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Structure-Based Sequence Alignment of the Transmembrane Domains of All Human GPCRs: Phylogenetic, Structural and Functional Implications.

Cvicek V, Goddard WA, Abrol R - PLoS Comput. Biol. (2016)

Bottom Line: The resulting superfamily-wide GpcR Sequence-Structure (GRoSS) alignment of the TM domains for all human GPCR sequences is sufficient to generate a phylogenetic tree that correctly distinguishes all different GPCR classes, suggesting that the class-level differences in the GPCR superfamily are encoded at least partly in the TM domains.Furthermore, this alignment identifies structurally and functionally important residues in all human GPCRs.These residues can be used to make testable hypotheses about the structural basis of receptor function and about the molecular basis of disease-associated single nucleotide polymorphisms.

View Article: PubMed Central - PubMed

Affiliation: Materials and Process Simulation Center, California Institute of Technology, Pasadena, California, United States of America.

ABSTRACT
The understanding of G-protein coupled receptors (GPCRs) is undergoing a revolution due to increased information about their signaling and the experimental determination of structures for more than 25 receptors. The availability of at least one receptor structure for each of the GPCR classes, well separated in sequence space, enables an integrated superfamily-wide analysis to identify signatures involving the role of conserved residues, conserved contacts, and downstream signaling in the context of receptor structures. In this study, we align the transmembrane (TM) domains of all experimental GPCR structures to maximize the conserved inter-helical contacts. The resulting superfamily-wide GpcR Sequence-Structure (GRoSS) alignment of the TM domains for all human GPCR sequences is sufficient to generate a phylogenetic tree that correctly distinguishes all different GPCR classes, suggesting that the class-level differences in the GPCR superfamily are encoded at least partly in the TM domains. The inter-helical contacts conserved across all GPCR classes describe the evolutionarily conserved GPCR structural fold. The corresponding structural alignment of the inactive and active conformations, available for a few GPCRs, identifies activation hot-spot residues in the TM domains that get rewired upon activation. Many GPCR mutations, known to alter receptor signaling and cause disease, are located at these conserved contact and activation hot-spot residue positions. The GRoSS alignment places the chemosensory receptor subfamilies for bitter taste (TAS2R) and pheromones (Vomeronasal, VN1R) in the rhodopsin family, known to contain the chemosensory olfactory receptor subfamily. The GRoSS alignment also enables the quantification of the structural variability in the TM regions of experimental structures, useful for homology modeling and structure prediction of receptors. Furthermore, this alignment identifies structurally and functionally important residues in all human GPCRs. These residues can be used to make testable hypotheses about the structural basis of receptor function and about the molecular basis of disease-associated single nucleotide polymorphisms.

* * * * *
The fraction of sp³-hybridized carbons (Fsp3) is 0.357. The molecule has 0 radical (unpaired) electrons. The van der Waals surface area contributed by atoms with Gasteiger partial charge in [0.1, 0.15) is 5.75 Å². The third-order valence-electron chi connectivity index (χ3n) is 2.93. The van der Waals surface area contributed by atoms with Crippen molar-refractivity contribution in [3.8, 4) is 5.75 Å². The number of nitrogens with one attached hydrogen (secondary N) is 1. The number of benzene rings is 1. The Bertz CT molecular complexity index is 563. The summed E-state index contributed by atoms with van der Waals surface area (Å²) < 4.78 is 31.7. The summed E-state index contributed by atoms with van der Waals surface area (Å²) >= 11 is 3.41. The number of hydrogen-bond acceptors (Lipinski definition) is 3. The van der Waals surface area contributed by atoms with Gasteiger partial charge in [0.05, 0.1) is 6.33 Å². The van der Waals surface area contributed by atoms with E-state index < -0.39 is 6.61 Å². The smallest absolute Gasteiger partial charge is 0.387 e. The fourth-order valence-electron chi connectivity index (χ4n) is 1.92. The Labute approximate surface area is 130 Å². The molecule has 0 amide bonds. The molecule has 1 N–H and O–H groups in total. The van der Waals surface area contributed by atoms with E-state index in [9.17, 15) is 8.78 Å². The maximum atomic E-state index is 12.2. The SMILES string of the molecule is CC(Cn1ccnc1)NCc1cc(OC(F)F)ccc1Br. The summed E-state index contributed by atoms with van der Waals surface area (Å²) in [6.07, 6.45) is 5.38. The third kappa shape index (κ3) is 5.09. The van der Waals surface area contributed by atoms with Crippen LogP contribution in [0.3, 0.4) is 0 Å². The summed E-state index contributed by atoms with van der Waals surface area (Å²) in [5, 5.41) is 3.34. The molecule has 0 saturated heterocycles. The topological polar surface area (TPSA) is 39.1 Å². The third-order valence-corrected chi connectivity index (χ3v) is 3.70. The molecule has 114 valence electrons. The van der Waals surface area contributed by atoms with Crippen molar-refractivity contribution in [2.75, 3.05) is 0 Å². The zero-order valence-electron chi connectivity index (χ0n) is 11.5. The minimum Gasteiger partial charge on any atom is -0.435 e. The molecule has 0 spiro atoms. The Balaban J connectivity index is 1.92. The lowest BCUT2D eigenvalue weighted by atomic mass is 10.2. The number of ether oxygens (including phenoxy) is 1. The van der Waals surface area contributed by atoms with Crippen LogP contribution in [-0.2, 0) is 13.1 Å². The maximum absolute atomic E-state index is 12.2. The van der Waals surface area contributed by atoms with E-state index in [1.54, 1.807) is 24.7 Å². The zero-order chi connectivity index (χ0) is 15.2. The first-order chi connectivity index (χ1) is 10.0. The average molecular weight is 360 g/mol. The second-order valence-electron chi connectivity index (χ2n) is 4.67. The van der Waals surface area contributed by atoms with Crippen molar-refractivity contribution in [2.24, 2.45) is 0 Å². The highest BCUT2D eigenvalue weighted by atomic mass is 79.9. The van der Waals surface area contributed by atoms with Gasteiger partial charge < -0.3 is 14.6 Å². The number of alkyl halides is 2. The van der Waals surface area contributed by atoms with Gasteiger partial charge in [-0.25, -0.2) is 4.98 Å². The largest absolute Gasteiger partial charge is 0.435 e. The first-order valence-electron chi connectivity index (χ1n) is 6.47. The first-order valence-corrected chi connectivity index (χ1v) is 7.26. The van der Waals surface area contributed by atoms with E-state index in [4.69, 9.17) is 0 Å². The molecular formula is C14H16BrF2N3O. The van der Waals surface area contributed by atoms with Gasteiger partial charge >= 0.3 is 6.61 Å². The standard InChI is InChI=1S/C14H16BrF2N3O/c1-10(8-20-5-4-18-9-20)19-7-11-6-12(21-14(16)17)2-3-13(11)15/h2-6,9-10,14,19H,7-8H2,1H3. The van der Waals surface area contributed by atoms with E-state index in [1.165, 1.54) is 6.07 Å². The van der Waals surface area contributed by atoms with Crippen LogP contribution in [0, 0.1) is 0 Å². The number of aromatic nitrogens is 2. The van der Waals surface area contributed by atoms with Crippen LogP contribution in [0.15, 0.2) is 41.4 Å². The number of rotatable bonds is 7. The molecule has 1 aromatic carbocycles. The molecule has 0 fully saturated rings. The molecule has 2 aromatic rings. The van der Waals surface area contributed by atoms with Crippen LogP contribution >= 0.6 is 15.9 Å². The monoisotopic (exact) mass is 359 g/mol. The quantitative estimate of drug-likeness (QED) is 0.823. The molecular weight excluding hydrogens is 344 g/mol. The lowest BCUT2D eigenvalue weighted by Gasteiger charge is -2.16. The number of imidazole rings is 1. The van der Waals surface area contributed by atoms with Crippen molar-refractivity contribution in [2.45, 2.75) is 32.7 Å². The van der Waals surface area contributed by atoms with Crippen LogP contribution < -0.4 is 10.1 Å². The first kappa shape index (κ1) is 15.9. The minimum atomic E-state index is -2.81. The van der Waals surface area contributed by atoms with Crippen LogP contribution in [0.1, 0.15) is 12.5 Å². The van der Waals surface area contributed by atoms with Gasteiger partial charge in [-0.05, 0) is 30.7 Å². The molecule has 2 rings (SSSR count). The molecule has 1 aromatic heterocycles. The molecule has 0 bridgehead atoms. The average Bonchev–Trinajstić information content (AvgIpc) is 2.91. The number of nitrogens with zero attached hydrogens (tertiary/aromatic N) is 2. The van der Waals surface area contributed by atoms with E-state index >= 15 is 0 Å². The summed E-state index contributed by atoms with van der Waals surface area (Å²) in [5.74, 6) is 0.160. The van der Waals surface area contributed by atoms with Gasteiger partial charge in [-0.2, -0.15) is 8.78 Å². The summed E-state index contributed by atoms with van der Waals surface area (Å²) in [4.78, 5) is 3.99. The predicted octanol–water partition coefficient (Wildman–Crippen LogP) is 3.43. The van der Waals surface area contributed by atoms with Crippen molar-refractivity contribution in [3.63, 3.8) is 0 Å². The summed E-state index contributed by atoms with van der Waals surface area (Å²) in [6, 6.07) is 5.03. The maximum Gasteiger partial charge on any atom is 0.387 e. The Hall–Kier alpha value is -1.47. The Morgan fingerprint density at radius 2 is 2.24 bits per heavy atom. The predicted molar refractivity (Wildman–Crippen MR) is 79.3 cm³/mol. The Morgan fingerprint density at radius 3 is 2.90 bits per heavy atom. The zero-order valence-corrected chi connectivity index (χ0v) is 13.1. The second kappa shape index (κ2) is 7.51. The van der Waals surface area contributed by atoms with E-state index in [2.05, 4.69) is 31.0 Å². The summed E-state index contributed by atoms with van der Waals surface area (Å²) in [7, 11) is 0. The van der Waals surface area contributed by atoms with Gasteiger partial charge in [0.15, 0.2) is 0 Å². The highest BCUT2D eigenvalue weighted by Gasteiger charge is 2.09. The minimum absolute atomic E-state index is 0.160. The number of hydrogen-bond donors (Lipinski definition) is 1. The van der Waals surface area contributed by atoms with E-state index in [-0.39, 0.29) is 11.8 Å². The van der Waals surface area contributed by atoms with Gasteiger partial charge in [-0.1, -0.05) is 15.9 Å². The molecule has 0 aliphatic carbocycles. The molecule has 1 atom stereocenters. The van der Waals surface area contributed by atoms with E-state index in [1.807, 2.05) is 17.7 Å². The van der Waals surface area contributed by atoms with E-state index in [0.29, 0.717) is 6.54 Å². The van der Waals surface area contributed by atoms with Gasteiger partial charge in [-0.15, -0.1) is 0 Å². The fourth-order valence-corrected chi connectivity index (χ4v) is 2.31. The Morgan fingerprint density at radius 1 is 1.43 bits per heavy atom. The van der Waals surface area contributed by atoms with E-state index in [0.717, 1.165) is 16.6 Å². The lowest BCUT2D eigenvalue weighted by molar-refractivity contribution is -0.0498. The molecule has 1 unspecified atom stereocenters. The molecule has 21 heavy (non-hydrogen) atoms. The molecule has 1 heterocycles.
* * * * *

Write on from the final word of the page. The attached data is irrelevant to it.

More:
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TM 3 sequence alignment for the 25 crystal structures.Other TMs are shown in Fig 6. The sequences are taken from the selected PDB files. The TM helix residues are colored in the Zappos scheme, which captures the chemical nature of each residue (e.g. helix breakers, proline and glycine, are shown in purple). The loop residues are shown in grey. The BW n.50 residue (numbering displayed below the sequences) is the most conserved within the class A. The consensus sequence is most similar to class A, because most sequences are from this class. The largest differences are for the last 5 sequences, which belong to the classes B, C, and F. The figure was prepared using Jalview.
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pcbi.1004805.g005: TM 3 sequence alignment for the 25 crystal structures.Other TMs are shown in Fig 6. The sequences are taken from the selected PDB files. The TM helix residues are colored in the Zappos scheme, which captures the chemical nature of each residue (e.g. helix breakers, proline and glycine, are shown in purple). The loop residues are shown in grey. The BW n.50 residue (numbering displayed below the sequences) is the most conserved within the class A. The consensus sequence is most similar to class A, because most sequences are from this class. The largest differences are for the last 5 sequences, which belong to the classes B, C, and F. The figure was prepared using Jalview.

Mentions: Fig 5 shows the alignment of the TM3 regions for all the known crystal structures (other TMs are shown in Fig 6). We see that the DRY motif at positions 3.49–3.51 is highly conserved within the 20 class A sequences, and even when there are mutations only similar amino acids occur: ERY, DRF (however, there exist class A GPCRs without this motif, e.g. PTGDR has ECW [83]). In classes B, C, and F the DRY motif is not conserved at all.